Getting around this beautiful world has never been easier. The driving mechanics, a huge criticism I had in the previous game, have been drastically improved on. I absolutely hated the driving mechanics in Watch Dogs, and in this game there are few if any issues present. And there is such a lovely amount of things that can be driven: cars, trucks, buses, motorcycles, quads, and even boats. There are still some minor issues such as driving bikes (it takes a LOT to throw Marcus off his bike) as well as absolutely terrible handling in some cars beyond what is to be expected in a game with a variety of vehicles. However, it is a step in the right direction for the Watch Dogs franchise. In addition, Marcus can use some minor parkour skills to get around the city quickly and reach new heights that Aiden simply could not.

    Like the first game, the primary draw of Watch Dogs 2 and the thing that Ubisoft marketed the game on is the ability to hack the world in which you play. Like Aiden in the first game, Marcus is able to hack into many things throughout the world using his cell phone. His most notable targets include cameras, computers, cell phones, and other electronic devices. In addition to these abilities, Marcus can also hack into the city systems itself. The upgraded ctOS 2.0 may have made it easier for the Bay Area to keep the crime and other issues at an all time low, but the vulnerabilities it opens up for Marcus and his cohorts to abuse the system leads to issues for the government and Blume. The ability to hack both large and small systems is both fun and incredibly practical for Marcus. These abilities can help him aid his escape by using barriers and blowing up steam pipes, disabling pursuit vehicles, and many other things. Its usefulness cannot be overstated; hacking must be utilized in order to complete your objectives, especially escaping from the police. However this time around there is no loss of reputation in shooting the police (or civilians, for that matter), so it isn’t entirely necessary for Marcus to do such. Marcus can also directly control cars such as forcing them to break or turn, which is incredibly helpful during police chases. All of this is accomplished through Marcus’ smartphone. Helping Marcus are two different little robots that can help him hack from the air and in hard to reach places on the ground, which is a mechanic that was carried over from the Bad Blood DLC for the first game. This hacking element is fun, and while perhaps not as revolutionary as the first game now, it is still a fun and useful mechanic. I’m disappointed that Ubisoft removed much of the need for using hacking by eliminating reputation issues for killing, but more on that later.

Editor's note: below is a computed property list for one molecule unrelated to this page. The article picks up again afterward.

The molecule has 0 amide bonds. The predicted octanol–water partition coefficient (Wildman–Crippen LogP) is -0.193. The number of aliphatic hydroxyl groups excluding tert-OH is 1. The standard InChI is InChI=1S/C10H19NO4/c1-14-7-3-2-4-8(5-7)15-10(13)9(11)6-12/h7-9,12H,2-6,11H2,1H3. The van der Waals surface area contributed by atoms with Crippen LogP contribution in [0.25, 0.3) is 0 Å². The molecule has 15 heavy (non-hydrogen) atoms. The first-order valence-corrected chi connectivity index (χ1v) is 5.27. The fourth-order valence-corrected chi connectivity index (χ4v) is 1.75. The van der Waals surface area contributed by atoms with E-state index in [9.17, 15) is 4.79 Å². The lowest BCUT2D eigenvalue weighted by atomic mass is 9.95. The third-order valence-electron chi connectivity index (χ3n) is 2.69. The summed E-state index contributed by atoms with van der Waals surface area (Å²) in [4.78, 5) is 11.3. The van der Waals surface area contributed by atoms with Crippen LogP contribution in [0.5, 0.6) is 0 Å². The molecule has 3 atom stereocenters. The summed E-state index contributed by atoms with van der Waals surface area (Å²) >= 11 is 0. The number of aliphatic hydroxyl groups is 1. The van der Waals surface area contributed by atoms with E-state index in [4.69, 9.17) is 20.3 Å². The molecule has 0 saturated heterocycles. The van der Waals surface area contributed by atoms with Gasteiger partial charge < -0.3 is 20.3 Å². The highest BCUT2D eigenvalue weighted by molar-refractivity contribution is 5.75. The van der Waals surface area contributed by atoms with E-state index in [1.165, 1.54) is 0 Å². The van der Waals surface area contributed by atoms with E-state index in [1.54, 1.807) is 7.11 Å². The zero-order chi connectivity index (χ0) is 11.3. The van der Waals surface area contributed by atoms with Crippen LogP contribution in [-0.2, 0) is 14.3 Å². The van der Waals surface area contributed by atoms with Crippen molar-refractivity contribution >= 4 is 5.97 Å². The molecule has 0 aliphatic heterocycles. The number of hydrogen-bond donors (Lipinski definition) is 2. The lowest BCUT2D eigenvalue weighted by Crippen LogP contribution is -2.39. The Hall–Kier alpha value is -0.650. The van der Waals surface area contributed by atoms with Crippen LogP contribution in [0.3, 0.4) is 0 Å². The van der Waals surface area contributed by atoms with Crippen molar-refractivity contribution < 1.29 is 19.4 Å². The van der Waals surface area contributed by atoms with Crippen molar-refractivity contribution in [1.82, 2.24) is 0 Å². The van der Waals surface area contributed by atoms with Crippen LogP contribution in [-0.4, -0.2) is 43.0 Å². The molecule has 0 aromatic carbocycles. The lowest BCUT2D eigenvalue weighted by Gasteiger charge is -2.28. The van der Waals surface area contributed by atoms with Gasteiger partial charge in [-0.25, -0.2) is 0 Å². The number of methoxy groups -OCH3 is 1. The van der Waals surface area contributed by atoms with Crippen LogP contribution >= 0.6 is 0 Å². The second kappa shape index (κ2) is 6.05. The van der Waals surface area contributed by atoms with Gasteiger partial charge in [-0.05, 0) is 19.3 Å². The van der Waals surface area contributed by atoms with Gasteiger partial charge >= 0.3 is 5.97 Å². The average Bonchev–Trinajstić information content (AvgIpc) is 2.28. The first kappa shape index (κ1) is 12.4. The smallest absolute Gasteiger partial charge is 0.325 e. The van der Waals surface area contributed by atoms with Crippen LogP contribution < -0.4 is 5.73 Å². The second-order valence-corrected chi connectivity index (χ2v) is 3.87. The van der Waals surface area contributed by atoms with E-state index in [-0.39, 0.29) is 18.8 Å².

Combat in Watch Dogs 2 has improved over its predecessor. Fighting in the game is fast as well as varied, with Marcus able to utilize a large variety of weapons at his disposal. This time around, Marcus can use two different styles of weapons, with ones that can be picked up in game from fallen enemies, or new guns that can be made using a 3D printer that DedSec has. While each gun that can be printed has their benefits ultimately they don’t really make a huge difference in comparison to the regular guns, so it ultimately does not matter much which weapons you choose; the cool DedSec weapons or the plain old regular ones. The one exception are the special weapons with different abilities, which are worthwhile to purchase and make if you intend on doing the large variety of side missions. In addition to lethal weapons, Marcus also has the use of an improvised melee weapon that he uses for non-lethal takedowns, a requirement in some missions or activities. In addition, Marcus has the use of a taser for ranged non-lethal takedowns, which was a criticism I had in the previous game. All told, Marcus’ combat abilities are refined and varied, and like its predecessor Watch Dogs 2 has no shortage of combat opportunities that can be both fun and challenging. However, there are some issues with combat that I will discuss later.